Two days home, then back in the air, north to Calgary. Before we departed DFW, the captain, Mark Spiegel, greeted me in the cabin and shook my hand. I spent some of the next three hours trying to remember where I met him – I met a lot of people in 22 years at American. On the way off the plane I stopped in the cockpit to ask. Back in 2001, he told me, we were members of the TWA transition team, in a time when we were optimistic that the acquisition would work out. We visited a bit about the current state of affairs. He was gloomy, and with reason: the pilot pension plan, which had been enormously plump, will in bankruptcy become much skinnier. Mark told me he had 27 years of service. Walking up the jetbridge toward customs, I reflected a bit: it’s easy and tempting to vilify pilots as a group (and particularly their union, to which individuals may not have any affinity), but when you come face to face with a friend things look different.
After entering Canada, I headed back through security and to the gate for my short flight to Edmonton, 160 miles north. Calgary Airport offers free wi-fi, so I plopped into a comfy leather armchair and worked away. Landed in Alberta’s capital at 5:25, and jumped on a city bus that ran to the end of the city’s light-rail line ($8, nice!). Along the way, in the affluent south suburbs, a cool winter scene: a white-stone Buddhist temple perched atop a snowy hill, framed with blue-spruce trees. In no time I was walking down 87th Avenue and into my hotel on the edge of the University of Alberta campus. It was my third visit. Checked in and worked a bit. The original plan was to ride the train into downtown and amble to a highly-rated Chinese restaurant, but I was tired and opted for fish and chips at a pub next door.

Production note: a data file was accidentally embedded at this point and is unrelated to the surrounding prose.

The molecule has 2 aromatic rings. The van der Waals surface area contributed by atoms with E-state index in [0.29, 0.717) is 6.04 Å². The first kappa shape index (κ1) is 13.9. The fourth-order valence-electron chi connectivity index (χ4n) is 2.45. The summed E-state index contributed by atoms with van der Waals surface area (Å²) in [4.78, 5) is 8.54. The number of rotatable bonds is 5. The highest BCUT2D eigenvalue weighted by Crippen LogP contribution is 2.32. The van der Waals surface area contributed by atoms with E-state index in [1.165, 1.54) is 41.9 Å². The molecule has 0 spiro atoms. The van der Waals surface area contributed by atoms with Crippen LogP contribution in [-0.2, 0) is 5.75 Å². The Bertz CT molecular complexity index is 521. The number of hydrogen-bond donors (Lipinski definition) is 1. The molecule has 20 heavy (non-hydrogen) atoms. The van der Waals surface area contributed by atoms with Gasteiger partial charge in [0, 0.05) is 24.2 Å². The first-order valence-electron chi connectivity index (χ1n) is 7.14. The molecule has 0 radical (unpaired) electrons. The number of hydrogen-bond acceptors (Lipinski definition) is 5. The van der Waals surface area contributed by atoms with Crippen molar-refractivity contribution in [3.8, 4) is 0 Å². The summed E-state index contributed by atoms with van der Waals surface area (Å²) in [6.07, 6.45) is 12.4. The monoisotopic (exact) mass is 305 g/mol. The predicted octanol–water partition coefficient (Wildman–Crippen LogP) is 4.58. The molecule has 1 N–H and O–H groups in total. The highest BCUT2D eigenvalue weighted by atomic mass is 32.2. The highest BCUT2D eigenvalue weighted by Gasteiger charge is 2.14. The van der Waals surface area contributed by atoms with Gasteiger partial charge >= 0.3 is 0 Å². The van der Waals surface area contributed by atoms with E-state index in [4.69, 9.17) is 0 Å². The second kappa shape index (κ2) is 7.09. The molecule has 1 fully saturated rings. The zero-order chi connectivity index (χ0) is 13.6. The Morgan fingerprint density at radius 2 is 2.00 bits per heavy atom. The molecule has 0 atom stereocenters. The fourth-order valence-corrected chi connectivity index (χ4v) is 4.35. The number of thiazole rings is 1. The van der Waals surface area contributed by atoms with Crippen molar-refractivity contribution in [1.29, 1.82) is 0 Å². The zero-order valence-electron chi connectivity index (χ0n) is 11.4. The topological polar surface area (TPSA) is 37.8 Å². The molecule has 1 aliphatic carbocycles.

Maybe, dear reader, you get tired of reading a variation of the following, which appears in roughly every third account of a visit to Canada. But it bears repeating: I looked around the pub, and I smiled at the reality that every person there had health insurance. The grizzled guy watching the Toronto Maple Leafs on TV. The Chinese guy (looked like a grad student) behind me, eating a burger. The waitress who called me by name. All of them, covered. U.S. Conservatives periodically decry Canadian “socialism,” but in so many ways our neighbor to the north works so much better than our republic.
Was up early on Wednesday the leap-year free day, worked a bit, out the door for breakfast at Tim Horton’s, then north to the U of A School of Business. At 8:15 I met a new host, Charles Keim. Delivered a lecture on airline alliances. Charles peeled off and I ambled up the stairs to meet my longer host, Kyle Murray. We yakked a bit, then headed to class, the lecture on airline pricing, a quick Chinese lunch, another pricing talk. Finished the day with another alliances presentation in Charles’ class. Whew, a lot of talking. But the applause was a big reward.